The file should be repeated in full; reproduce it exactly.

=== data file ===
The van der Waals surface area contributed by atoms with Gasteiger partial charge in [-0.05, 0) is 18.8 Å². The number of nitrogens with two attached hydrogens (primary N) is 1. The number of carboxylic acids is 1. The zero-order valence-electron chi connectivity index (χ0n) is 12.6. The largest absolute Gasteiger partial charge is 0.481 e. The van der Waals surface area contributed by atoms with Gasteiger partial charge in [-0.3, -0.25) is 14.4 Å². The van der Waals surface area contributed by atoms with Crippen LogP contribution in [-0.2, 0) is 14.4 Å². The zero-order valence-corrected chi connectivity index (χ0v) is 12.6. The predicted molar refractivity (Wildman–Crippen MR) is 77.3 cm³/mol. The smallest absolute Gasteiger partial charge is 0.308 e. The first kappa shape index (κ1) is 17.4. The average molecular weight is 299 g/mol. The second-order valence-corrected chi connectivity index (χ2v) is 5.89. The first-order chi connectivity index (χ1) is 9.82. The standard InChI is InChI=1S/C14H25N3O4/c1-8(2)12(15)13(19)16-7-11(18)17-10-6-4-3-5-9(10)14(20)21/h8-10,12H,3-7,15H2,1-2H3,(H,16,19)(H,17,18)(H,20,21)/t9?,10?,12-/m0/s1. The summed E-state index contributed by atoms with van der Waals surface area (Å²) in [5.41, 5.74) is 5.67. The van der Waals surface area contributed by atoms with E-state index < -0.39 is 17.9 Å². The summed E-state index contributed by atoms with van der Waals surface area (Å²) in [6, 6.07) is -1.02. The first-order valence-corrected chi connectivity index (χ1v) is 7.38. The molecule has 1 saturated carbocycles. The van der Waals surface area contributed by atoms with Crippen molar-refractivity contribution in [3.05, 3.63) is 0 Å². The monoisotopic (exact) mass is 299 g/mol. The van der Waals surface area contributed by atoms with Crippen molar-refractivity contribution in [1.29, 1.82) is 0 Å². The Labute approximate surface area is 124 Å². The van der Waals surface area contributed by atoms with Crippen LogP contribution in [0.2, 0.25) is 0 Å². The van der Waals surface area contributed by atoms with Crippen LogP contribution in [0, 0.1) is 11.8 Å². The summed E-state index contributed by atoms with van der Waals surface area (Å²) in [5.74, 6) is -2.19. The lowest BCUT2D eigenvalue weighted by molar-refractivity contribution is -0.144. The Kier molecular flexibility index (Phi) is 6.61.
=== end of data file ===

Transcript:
The van der Waals surface area contributed by atoms with Gasteiger partial charge in [-0.05, 0) is 18.8 Å². The number of nitrogens with two attached hydrogens (primary N) is 1. The number of carboxylic acids is 1. The zero-order valence-electron chi connectivity index (χ0n) is 12.6. The largest absolute Gasteiger partial charge is 0.481 e. The van der Waals surface area contributed by atoms with Gasteiger partial charge in [-0.3, -0.25) is 14.4 Å². The van der Waals surface area contributed by atoms with Crippen LogP contribution in [-0.2, 0) is 14.4 Å². The zero-order valence-corrected chi connectivity index (χ0v) is 12.6. The predicted molar refractivity (Wildman–Crippen MR) is 77.3 cm³/mol. The smallest absolute Gasteiger partial charge is 0.308 e. The first kappa shape index (κ1) is 17.4. The average molecular weight is 299 g/mol. The second-order valence-corrected chi connectivity index (χ2v) is 5.89. The first-order chi connectivity index (χ1) is 9.82. The standard InChI is InChI=1S/C14H25N3O4/c1-8(2)12(15)13(19)16-7-11(18)17-10-6-4-3-5-9(10)14(20)21/h8-10,12H,3-7,15H2,1-2H3,(H,16,19)(H,17,18)(H,20,21)/t9?,10?,12-/m0/s1. The summed E-state index contributed by atoms with van der Waals surface area (Å²) in [5.41, 5.74) is 5.67. The van der Waals surface area contributed by atoms with E-state index < -0.39 is 17.9 Å². The summed E-state index contributed by atoms with van der Waals surface area (Å²) in [6, 6.07) is -1.02. The first-order valence-corrected chi connectivity index (χ1v) is 7.38. The molecule has 1 saturated carbocycles. The van der Waals surface area contributed by atoms with Crippen molar-refractivity contribution in [3.05, 3.63) is 0 Å². The monoisotopic (exact) mass is 299 g/mol. The van der Waals surface area contributed by atoms with Crippen molar-refractivity contribution in [1.29, 1.82) is 0 Å². The Labute approximate surface area is 124 Å². The van der Waals surface area contributed by atoms with Crippen LogP contribution in [0.2, 0.25) is 0 Å². The van der Waals surface area contributed by atoms with Crippen LogP contribution in [0, 0.1) is 11.8 Å². The summed E-state index contributed by atoms with van der Waals surface area (Å²) in [5.74, 6) is -2.19. The lowest BCUT2D eigenvalue weighted by molar-refractivity contribution is -0.144. The Kier molecular flexibility index (Phi) is 6.61.